Some Christian political activist leaders said that those who could not in good conscience stand with either of the major party candidates this year were guilty of “moral preening” and of putting our consciences before the country, sometimes even putting the words “conscience” and “witness” in scare quotes worthy of an Obama Administration solicitor general.
Moore shared how as a young Christian in the South he experienced a deep spiritual crisis that had its root in the politics that entangled itself in the Southern Baptist churches of his childhood. He said the hypocrisy of the "cultural Christianity" he saw around him was sometimes jarring—Christians who preached against profanity while uttering terrible racial slurs against racial minorities and men with compromised sexual ethics who led worship in church. And increasingly, he saw pastors gaining an audience by saying "crazy and buffoonish things" to "stir up the base" and gain attention from the world: prophecies about natural disasters, misrepresentations of Christianity in our nation's history, unhealthy obsessions with predictions about the end times—and all the selling of books and tapes and emergency survival kits that went along with these cottage doomsday industries.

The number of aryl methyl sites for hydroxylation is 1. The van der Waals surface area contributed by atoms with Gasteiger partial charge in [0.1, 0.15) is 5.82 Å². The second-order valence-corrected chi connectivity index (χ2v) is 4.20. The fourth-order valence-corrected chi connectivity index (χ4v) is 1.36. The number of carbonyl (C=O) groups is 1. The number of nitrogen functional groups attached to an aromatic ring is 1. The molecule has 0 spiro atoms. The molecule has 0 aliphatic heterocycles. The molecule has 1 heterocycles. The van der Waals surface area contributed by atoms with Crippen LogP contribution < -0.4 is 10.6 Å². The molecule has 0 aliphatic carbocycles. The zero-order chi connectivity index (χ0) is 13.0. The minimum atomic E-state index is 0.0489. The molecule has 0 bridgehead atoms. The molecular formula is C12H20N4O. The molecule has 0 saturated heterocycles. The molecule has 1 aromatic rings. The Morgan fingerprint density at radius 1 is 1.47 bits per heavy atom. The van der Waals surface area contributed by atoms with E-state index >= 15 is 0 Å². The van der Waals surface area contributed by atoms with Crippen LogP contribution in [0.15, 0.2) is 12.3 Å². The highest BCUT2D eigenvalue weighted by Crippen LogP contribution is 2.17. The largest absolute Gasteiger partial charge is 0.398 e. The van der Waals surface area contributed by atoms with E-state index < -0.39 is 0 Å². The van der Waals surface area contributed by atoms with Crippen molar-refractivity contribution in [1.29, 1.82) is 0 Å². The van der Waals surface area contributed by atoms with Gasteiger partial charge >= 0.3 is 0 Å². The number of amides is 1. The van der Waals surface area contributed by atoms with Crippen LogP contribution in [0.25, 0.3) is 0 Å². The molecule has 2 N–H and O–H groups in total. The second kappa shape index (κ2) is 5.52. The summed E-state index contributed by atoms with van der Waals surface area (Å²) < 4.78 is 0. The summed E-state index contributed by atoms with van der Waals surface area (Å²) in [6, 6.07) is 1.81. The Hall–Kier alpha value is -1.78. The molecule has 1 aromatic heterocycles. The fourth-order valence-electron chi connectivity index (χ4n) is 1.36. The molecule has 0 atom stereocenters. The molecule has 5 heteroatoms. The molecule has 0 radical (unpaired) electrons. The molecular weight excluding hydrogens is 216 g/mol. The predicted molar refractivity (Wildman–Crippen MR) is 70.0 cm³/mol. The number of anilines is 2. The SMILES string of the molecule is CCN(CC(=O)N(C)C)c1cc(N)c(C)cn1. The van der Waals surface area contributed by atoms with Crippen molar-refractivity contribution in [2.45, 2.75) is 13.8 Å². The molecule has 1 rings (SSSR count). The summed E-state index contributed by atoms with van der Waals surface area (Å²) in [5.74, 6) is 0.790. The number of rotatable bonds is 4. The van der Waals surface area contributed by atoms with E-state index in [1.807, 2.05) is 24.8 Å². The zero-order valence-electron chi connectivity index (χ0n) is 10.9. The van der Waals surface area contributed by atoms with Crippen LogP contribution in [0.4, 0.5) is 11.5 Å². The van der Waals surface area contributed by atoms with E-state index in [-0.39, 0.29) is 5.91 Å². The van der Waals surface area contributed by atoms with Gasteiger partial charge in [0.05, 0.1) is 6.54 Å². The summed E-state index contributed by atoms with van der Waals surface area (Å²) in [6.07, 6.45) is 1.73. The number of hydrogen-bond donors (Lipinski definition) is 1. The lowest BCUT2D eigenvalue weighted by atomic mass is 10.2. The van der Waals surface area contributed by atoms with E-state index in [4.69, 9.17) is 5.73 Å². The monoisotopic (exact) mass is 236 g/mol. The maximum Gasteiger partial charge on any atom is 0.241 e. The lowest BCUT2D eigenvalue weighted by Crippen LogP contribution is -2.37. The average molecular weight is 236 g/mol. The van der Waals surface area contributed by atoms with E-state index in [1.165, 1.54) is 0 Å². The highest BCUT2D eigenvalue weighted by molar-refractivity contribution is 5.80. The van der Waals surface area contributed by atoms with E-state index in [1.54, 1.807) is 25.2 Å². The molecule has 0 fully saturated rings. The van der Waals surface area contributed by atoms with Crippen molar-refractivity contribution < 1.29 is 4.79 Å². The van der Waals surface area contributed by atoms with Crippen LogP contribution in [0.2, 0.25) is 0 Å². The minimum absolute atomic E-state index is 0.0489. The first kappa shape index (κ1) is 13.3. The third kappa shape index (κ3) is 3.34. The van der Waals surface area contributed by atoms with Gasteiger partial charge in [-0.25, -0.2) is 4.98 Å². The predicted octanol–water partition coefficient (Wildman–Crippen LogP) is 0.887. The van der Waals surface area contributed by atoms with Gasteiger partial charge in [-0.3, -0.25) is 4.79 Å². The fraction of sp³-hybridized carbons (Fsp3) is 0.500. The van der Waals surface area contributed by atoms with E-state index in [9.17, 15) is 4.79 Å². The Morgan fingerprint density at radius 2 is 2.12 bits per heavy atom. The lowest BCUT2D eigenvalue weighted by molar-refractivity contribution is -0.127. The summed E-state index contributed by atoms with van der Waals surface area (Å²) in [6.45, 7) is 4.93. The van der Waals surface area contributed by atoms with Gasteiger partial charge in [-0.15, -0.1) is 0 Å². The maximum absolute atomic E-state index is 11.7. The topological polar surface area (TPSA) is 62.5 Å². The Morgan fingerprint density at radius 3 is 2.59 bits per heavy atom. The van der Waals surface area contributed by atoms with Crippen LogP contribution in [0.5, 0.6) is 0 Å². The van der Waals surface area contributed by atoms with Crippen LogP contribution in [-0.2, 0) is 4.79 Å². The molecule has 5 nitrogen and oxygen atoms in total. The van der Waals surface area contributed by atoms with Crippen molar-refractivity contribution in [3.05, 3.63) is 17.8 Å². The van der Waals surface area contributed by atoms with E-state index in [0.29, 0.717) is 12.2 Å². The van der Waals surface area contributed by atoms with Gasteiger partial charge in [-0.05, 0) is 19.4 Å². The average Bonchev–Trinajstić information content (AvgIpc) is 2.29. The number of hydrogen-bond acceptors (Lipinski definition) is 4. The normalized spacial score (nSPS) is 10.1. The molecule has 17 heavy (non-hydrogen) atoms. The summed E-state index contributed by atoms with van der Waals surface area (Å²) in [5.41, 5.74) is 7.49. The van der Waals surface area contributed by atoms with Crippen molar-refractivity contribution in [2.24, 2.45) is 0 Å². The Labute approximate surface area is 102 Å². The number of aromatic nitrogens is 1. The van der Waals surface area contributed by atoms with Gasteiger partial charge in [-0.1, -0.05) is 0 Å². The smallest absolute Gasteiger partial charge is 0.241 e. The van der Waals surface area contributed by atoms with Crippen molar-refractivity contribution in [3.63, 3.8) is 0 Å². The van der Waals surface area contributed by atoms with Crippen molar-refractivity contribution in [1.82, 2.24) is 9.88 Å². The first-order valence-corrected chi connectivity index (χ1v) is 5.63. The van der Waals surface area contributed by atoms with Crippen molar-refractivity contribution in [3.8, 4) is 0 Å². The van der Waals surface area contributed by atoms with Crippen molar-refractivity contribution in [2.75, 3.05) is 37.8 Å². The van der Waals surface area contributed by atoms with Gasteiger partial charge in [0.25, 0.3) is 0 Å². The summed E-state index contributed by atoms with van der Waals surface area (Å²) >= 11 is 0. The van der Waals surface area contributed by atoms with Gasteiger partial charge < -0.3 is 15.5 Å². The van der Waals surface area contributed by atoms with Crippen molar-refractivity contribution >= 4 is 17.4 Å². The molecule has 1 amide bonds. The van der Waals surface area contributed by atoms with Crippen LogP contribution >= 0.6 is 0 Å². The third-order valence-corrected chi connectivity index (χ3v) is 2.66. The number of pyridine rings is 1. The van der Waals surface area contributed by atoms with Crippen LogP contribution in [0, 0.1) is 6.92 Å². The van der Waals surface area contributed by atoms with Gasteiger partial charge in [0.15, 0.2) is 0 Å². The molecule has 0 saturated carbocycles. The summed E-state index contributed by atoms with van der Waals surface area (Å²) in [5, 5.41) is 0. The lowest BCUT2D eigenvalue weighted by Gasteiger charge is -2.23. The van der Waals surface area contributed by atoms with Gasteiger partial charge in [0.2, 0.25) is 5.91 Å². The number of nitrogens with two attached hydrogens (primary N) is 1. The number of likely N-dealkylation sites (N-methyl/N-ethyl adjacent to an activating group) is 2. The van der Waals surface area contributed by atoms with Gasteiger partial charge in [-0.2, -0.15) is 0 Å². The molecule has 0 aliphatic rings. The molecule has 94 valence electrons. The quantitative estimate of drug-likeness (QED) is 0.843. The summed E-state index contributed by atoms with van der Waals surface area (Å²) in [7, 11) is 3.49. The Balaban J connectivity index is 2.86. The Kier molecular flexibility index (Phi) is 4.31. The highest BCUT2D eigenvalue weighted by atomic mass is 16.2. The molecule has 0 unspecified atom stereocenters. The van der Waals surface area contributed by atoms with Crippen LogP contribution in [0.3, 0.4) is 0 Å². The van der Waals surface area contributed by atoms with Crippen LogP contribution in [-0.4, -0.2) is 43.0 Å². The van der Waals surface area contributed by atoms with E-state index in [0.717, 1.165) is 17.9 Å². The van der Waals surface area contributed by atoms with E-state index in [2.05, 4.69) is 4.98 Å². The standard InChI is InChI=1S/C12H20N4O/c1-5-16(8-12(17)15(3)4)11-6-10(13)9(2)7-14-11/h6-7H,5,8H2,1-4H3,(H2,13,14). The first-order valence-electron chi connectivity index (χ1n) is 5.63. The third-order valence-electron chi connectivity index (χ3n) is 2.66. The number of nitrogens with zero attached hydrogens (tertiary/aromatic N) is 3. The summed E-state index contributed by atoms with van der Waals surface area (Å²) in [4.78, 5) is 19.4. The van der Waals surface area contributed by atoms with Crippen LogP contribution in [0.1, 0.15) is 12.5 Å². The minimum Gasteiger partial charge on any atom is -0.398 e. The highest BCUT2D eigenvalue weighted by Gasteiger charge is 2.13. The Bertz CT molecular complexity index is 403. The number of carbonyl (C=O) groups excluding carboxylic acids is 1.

Are you starting to see a pattern here?
Getting back to my original point, there are signs of hope. Dr. Moore explained that he sees a bright future for Christianity in America:
There are no 22-year-old John Hagees. This is not because of liberalization. The next generation of these evangelicals pack orthodox confessional universities and seminaries, are planting orthodox confessional churches with astounding velocity. The evangelicals who are at the center of evangelical vitality are also the least likely to be concerned with politics. Again, this is not because they are liberal but because they keep a priority on the gospel and the mission that they do not wish to lose.